“A digital window of opportunity is opening up for hospitals”

July 2020 – Three questions for Thomas Miller, health expert and Executive Director of Research at Hamburg Commercial Bank

Three questions for Thomas Miller, health expert and Executive Director of Research at Hamburg Commercial Bank
Thomas Miller, health expert and Executive Director of Research at Hamburg Commercial Bank

Mr. Miller, as a member of the jury, what are your takeaways from the UKSH Healthcare Hackathon?

Thomas Miller:Extremely positive things. The competition entries were of a very high standard, and what is almost even more important, they had very concrete connections to current challenges facing hospitals.

The topic of digitization in the healthcare sector is nothing new in this country. What is really different in 2020?

Thomas Miller:The simple answer is coronavirus. You’re right: the need for accelerated digitalization in the healthcare sector has been discussed in Germany for a long time, far too long and too hesitantly. The coronavirus has now revolutionized the debate practically overnight, and the topic is rapidly gaining momentum. Just think of the new possibilities of telemedicine: unthinkable a short time ago, and now widely used. A historic window of opportunity is currently opening up especially for hospitals that want and need to modernize. In the German government’s current economic stimulus package, three billion euros are being spent as subsidies through the “program to future-proof hospitals”. This is earmarked for upgrading digital infrastructure in hospitals and for telemedicine, high-tech medicine and robotics.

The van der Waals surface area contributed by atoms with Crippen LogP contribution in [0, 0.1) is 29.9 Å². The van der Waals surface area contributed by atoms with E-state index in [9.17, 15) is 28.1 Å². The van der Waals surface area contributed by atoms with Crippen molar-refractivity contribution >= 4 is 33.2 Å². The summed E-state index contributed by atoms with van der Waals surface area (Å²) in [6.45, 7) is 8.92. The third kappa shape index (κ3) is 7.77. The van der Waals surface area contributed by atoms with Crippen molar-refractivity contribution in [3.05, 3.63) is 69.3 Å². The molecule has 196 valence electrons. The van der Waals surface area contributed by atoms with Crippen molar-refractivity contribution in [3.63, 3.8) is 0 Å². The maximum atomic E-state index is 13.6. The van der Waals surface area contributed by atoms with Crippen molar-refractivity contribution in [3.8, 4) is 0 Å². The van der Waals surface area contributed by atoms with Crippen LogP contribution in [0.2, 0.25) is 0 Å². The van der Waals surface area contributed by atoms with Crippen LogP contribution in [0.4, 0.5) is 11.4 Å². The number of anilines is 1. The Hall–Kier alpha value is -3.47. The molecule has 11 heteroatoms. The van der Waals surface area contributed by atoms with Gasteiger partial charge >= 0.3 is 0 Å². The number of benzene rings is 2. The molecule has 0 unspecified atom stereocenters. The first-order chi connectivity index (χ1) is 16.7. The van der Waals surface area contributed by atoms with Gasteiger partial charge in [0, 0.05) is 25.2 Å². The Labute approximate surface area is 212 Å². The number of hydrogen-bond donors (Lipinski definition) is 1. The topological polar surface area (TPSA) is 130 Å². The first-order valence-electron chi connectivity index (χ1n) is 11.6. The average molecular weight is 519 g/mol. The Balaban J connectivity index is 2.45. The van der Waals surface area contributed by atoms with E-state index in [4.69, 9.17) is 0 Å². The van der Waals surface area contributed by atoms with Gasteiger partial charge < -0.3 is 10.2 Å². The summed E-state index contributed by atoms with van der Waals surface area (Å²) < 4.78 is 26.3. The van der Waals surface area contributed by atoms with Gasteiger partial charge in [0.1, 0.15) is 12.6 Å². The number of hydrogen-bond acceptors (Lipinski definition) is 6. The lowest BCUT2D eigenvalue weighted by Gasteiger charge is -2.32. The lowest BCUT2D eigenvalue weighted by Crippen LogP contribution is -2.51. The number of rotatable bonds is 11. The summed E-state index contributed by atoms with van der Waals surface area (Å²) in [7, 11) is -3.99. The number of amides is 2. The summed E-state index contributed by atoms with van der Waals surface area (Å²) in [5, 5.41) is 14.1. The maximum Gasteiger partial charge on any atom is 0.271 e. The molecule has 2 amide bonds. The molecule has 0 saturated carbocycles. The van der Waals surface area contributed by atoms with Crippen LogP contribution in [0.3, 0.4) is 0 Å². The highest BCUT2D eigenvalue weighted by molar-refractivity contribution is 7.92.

What do you see as the main focus of digitalization in the healthcare sector?

Thomas Miller:I see great opportunities in five fields in particular. First, the digitization and improved exchange of data in hospitals or between doctors and patients. Secondly, with the help of artificial intelligence, for example, decisions about treatment or medical procedures can be made more intelligently and in a more personalized way. That means, much more individualized forms of therapy instead of one kind of treatment for all. Thirdly, I see great potential in the improvement and automation of processes. Fourthly, we are only at the beginning in terms of patient monitoring and telemedicine; there is still a lot to do and a lot to gain. And fifthly, increased digitalization creates more opportunities to help patients help themselves.